# degree

## English

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### Etymology

From Middle English degre, borrowed from Old French degré (French: degré), itself from Latin gradus, with the prefix de-.

### Pronunciation

• enPR: dĭgrē', IPA(key): /dɪˈɡɹiː/
•  Audio (US) (file)
•  Audio (UK) (file)
• Rhymes: -iː

### Noun

degree (plural degrees)

1. A stage of proficiency or qualification in a course of study, now especially an award bestowed by a university or, in some countries, a college, as a certification of academic achievement. (In the United States, can include secondary schools.) [from 14th c.]
She has two bachelor's degrees and is studying towards a master's degree.
2. (geometry) A unit of measurement of angle equal to 1360 of a circle's circumference. [from 14th c.]
A right angle is a ninety-degree angle.
Most humans have a field of vision of almost 180 degrees.
3. (physics) A unit of measurement of temperature on any of several scales, such as Celsius or Fahrenheit. [from 18th c.]
212 degrees Fahrenheit is equivalent to 100 degrees Celsius.
Water boils at 100 degrees Celsius.
4. (algebra) The sum of the exponents of a term; the order of a polynomial. [from 18th c.]
A quadratic polynomial is a polynomial of degree 2.
5. (algebra, field theory) The dimensionality of a field extension.
The set of complex numbers constitutes a field extension of degree 2 over the real numbers.
The Galois field ${\displaystyle \operatorname {GF} (125)=\operatorname {GF} (5^{3})}$ has degree 3 over its subfield ${\displaystyle \operatorname {GF} (5).}$
6. The number of edges that a vertex takes part in; a valency.
7. (logic) The number of logical connectives in a formula.
8. The curvature of a circular arc, expressed as the angle subtended by a fixed length of arc or chord.
9. A unit of measurement of latitude and longitude which together identify a location on the Earth's surface.
10. (grammar) Any of the stages (like positive, comparative, superlative, elative) in the comparison of an adjective or an adverb.
11. (obsolete outside heraldry) A step on a set of stairs; the rung of a ladder. [from 13th c.]
12. An individual step, or stage, in any process or scale of values. [from 13th c.]
13. A stage of rank or privilege; social standing. [from 13th c.]
• 1526, [William Tyndale, transl.], The Newe Testamẽt [] (Tyndale Bible), [Worms, Germany: Peter Schöffer], →OCLC, The Gospell off S. Luke xx:[21], folio cx, recto:
And they axed hym ſayinge: Maſter / we knowe that thou ſayest / and teacheſt ryght / nether conſidereſt thou eny mãnes degre / but teacheſt the waye of god truely.
• But when Adam delued, and Eue ſpan,
VVho was then a Gentleman.
Brethren, brethren, it were better to haue this communitie,
Then to haue this difference in degrees:
The landlord his rent, the lawyer his fees.
So quickly the poore mans ſubſtance is ſpent []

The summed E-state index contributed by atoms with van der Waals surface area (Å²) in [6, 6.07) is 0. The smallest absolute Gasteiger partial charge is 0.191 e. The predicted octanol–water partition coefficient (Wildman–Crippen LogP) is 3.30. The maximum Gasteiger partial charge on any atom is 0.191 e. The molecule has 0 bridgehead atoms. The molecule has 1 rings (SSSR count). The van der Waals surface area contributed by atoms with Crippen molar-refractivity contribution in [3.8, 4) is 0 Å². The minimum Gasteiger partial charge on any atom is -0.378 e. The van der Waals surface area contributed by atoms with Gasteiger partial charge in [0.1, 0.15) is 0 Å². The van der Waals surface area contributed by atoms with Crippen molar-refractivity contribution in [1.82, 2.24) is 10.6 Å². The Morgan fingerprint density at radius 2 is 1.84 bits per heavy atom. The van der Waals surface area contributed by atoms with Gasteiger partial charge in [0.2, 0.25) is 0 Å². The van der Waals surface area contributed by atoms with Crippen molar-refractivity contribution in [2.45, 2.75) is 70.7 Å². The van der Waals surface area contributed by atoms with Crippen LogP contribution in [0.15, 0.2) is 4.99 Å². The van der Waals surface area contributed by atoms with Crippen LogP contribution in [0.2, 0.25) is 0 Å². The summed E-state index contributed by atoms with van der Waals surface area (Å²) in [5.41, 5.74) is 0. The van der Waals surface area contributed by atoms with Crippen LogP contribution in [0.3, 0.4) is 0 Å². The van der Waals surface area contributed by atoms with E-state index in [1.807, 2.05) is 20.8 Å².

14. A ‘step’ in genealogical descent. [from 14th c.]
• 2002, Colin Jones, The Great Nation, Penguin, published 2003, page 140:
Louis created the École militaire in Paris in 1751, in which 500 scholarships were designated for noblemen able to prove four degrees of noble status.
15. (now rare) One's relative state or experience; way, manner. [from 14th c.]
• 1851, Herman Melville, Moby-Dick:
If they but knew it, almost all men in their degree, some time or other, cherish very nearly the same feelings towards the ocean with me.
16. The amount that an entity possesses a certain property; relative intensity, extent. [from 14th c.]
To what degree do the two accounts of the accident concur?
• 1897 December (indicated as 1898), Winston Churchill, chapter I, in The Celebrity: An Episode, New York, N.Y.: The Macmillan Company; London: Macmillan & Co., Ltd., →OCLC:
In the old days, to my commonplace and unobserving mind, he gave no evidences of genius whatsoever. He never read me any of his manuscripts, […], and therefore my lack of detection of his promise may in some degree be pardoned.
• March 11 2022, David Hytner, “Chelsea are in crisis but there is no will to leave club on their knees”, in The Guardian[1]:
Then there are the sums that Abramovich would be permitted to invest within the parameters of the profit and sustainability rules – £105m over a rolling three-year period. That, plainly, has stopped and so, to repeat, it is imperative that the transfer of ownership happens with a degree of speed.

#### Usage notes

• A person who is engaged in a course of study leading to the earning of a degree can be described (in the present progressive tense) as "doing a degree" in British English, and as "getting a degree" in American English. For example, in American English, "She is currently getting her master's degree at State University." In British English, "I am still confused about when to use 'an' instead of 'a'. Is it an hour or a hour, and if someone is doing a master's degree in arts, is it an MA or a MA?" (Ask Oxford.Com - Ask the Experts - Frequently Asked Questions (Grammar)).

#### Synonyms

• (unit of angle): °, arcdegree
• (unit of temperature): °
• (unit of latitude): °
• (unit of longitude): °

#### Translations

The translations below need to be checked and inserted above into the appropriate translation tables. See instructions at Wiktionary:Entry layout § Translations.

Other terms used in arithmetic operations:

## Middle English

### Etymology 1

#### Noun

degree

1. Alternative form of decre

### Etymology 2

#### Noun

degree

1. Alternative form of degre